This bewildering image is a Gelug Refuge Tree. Each Tibetan Buddhist tradition have their own refuge tree and this one is the Gelug one centering around the incomparable Je Tsongkhapa, the founder and great elucidator of the Buddha’s teachings. Love it for its intricate detail and rendering that seems to give the impression that each Buddha is sticking out of the image… much like a 3D effect. Love it! Also, I believed to have seen it for the first time in Rinpoche’s ladrang before I even knew anything about Buddhism.
Ahh! I love Manjushri! But this is not a particularly wonderful Manjushri but it is a copy of a Manjushri thangka I sold while I was working in Kechara Paradise and about to enter ladrang to assist Rinpoche. You see, I am not a particularly fantastic salesman and so I took this sale to be a good omen for my next step. What’s unique about it is that there are 108 Manjushri’s rendered in gold leaf while the large central figure is highlighted in color.
Now, this beautiful painting of Manjushri was painted by a student of Rinpoche and it was based on an original picture of Manjushri that used to be a childhood favourite of Rinpoche’s. This painting is detailed and absolutely divine! Would love to have a huge print of this Manjushri on my wall.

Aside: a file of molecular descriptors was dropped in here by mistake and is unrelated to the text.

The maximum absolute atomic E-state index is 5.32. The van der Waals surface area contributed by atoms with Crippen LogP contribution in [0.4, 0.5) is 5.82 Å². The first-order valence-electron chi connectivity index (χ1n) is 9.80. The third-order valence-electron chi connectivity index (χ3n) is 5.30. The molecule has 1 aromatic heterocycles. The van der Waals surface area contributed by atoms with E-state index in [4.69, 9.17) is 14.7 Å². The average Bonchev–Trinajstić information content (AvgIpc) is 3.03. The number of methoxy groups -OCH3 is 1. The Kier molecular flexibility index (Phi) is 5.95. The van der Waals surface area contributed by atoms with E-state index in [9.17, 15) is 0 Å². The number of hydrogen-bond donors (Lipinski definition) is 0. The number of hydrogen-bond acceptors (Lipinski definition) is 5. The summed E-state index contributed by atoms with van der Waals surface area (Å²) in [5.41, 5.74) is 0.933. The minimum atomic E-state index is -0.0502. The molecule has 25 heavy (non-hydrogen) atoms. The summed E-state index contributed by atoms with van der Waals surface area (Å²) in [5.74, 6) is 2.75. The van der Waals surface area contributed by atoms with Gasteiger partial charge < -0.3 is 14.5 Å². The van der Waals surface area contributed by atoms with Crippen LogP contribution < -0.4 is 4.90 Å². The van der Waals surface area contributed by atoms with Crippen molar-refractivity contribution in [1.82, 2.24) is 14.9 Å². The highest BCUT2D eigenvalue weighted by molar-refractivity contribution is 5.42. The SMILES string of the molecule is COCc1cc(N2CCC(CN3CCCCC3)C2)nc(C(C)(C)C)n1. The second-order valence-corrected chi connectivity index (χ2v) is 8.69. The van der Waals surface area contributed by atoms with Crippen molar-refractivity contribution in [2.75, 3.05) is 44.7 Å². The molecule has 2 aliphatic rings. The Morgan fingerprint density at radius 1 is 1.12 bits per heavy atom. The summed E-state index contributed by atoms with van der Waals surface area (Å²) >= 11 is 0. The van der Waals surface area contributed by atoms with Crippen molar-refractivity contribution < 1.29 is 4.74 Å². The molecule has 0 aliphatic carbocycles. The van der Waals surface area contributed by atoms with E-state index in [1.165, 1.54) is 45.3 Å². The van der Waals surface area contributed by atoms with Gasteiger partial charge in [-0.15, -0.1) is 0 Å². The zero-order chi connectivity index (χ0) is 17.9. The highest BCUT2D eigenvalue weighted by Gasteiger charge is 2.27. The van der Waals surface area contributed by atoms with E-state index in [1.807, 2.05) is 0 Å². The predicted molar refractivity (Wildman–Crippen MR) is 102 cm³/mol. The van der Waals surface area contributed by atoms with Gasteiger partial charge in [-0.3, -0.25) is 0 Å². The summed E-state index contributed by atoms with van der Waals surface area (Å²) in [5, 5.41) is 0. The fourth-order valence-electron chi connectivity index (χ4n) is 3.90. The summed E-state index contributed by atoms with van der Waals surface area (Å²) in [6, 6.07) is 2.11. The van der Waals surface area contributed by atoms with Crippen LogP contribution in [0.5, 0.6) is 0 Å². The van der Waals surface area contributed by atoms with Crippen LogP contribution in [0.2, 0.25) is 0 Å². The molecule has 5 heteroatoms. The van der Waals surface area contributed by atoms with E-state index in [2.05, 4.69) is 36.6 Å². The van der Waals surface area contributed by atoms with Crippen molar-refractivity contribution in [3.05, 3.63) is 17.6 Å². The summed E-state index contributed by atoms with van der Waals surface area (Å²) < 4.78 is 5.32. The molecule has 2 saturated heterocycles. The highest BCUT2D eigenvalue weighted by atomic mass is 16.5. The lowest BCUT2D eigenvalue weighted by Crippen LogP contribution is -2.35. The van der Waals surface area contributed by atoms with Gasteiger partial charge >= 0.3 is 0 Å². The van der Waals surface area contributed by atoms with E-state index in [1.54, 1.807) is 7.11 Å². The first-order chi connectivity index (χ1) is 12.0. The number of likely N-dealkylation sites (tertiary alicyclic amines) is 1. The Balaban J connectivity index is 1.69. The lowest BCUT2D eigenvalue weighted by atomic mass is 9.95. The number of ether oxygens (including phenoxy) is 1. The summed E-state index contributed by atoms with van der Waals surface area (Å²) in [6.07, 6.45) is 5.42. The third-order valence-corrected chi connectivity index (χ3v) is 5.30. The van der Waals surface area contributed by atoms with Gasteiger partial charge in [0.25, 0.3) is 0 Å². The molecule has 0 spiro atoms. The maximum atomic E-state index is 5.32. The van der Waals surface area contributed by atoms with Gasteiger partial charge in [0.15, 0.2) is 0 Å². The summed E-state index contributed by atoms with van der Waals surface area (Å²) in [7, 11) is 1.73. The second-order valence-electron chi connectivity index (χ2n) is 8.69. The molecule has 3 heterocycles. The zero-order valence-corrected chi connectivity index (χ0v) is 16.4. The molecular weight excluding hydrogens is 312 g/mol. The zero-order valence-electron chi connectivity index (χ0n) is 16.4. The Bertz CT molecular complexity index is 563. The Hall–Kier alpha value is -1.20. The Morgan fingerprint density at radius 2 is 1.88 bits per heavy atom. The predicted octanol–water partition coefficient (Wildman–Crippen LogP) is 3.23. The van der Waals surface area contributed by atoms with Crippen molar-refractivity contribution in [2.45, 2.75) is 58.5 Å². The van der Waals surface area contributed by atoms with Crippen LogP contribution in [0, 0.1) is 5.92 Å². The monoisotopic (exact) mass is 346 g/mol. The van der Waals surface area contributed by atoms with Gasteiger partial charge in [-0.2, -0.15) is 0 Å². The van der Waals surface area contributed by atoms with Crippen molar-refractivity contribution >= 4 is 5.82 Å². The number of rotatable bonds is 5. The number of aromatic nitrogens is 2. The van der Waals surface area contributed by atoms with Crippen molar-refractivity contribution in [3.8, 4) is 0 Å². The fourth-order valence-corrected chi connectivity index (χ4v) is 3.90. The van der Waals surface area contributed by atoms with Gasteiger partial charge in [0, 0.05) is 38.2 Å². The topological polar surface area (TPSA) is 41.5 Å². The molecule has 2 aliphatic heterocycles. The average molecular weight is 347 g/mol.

Vajrayogini is a powerful tantric practice advocated by Rinpoche and Kechara for everyone to eventually receive her initiation and master her meditations. Her meditations are embodied in her form and thus, her image is both sacred and powerful way to create merits in relations to achieving her meditations. Thus, i really like this antique statue of Vajrayogini that’s believed to be made during the Chinese Qing Dynasty. It’s exquisite and extremely well-made although it is quite tiny. Rinpoche has one like this statue that was once part of the treasures of Tashi Lhumpo monastery and was given to him by his biological father.
This is another antique thangka of Yamantaka that is extremely well painted and intricate in detail and seems to evoke the power and ferocity of this wisdom deity. As an emanation of Manjushri, Yamantaka is believed to be the Vajra (indestructible/divine) Terrifier that is part of a powerful meditational practice. Naturally, I am drawn to Yamantaka’s magnificence and power.